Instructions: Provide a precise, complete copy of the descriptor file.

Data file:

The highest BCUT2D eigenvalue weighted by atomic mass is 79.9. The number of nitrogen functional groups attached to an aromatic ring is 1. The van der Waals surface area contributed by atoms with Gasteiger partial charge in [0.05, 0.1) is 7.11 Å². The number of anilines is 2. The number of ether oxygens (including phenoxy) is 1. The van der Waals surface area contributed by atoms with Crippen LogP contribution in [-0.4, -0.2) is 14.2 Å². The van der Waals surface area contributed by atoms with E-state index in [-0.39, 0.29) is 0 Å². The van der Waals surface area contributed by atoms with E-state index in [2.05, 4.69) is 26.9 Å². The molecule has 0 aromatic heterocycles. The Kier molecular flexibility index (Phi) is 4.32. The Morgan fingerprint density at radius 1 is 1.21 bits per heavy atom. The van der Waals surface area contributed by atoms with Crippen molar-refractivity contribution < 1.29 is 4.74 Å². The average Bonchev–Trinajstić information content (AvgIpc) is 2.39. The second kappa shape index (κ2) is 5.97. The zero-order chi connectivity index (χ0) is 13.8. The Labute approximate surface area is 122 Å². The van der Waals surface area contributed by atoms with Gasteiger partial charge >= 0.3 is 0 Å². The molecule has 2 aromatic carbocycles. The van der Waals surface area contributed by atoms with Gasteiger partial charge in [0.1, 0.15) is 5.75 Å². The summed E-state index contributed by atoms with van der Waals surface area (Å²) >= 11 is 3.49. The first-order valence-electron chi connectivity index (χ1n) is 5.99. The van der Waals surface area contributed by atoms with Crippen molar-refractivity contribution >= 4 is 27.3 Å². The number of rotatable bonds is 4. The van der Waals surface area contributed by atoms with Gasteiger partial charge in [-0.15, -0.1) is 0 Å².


The highest BCUT2D eigenvalue weighted by atomic mass is 79.9. The number of nitrogen functional groups attached to an aromatic ring is 1. The van der Waals surface area contributed by atoms with Gasteiger partial charge in [0.05, 0.1) is 7.11 Å². The number of anilines is 2. The number of ether oxygens (including phenoxy) is 1. The van der Waals surface area contributed by atoms with Crippen LogP contribution in [-0.4, -0.2) is 14.2 Å². The van der Waals surface area contributed by atoms with E-state index in [-0.39, 0.29) is 0 Å². The van der Waals surface area contributed by atoms with E-state index in [2.05, 4.69) is 26.9 Å². The molecule has 0 aromatic heterocycles. The Kier molecular flexibility index (Phi) is 4.32. The Morgan fingerprint density at radius 1 is 1.21 bits per heavy atom. The van der Waals surface area contributed by atoms with Crippen molar-refractivity contribution < 1.29 is 4.74 Å². The average Bonchev–Trinajstić information content (AvgIpc) is 2.39. The second kappa shape index (κ2) is 5.97. The zero-order chi connectivity index (χ0) is 13.8. The Labute approximate surface area is 122 Å². The van der Waals surface area contributed by atoms with Gasteiger partial charge >= 0.3 is 0 Å². The molecule has 2 aromatic carbocycles. The van der Waals surface area contributed by atoms with Gasteiger partial charge in [0.1, 0.15) is 5.75 Å². The summed E-state index contributed by atoms with van der Waals surface area (Å²) >= 11 is 3.49. The first-order valence-electron chi connectivity index (χ1n) is 5.99. The van der Waals surface area contributed by atoms with Crippen molar-refractivity contribution >= 4 is 27.3 Å². The number of rotatable bonds is 4. The van der Waals surface area contributed by atoms with Gasteiger partial charge in [-0.15, -0.1) is 0 Å².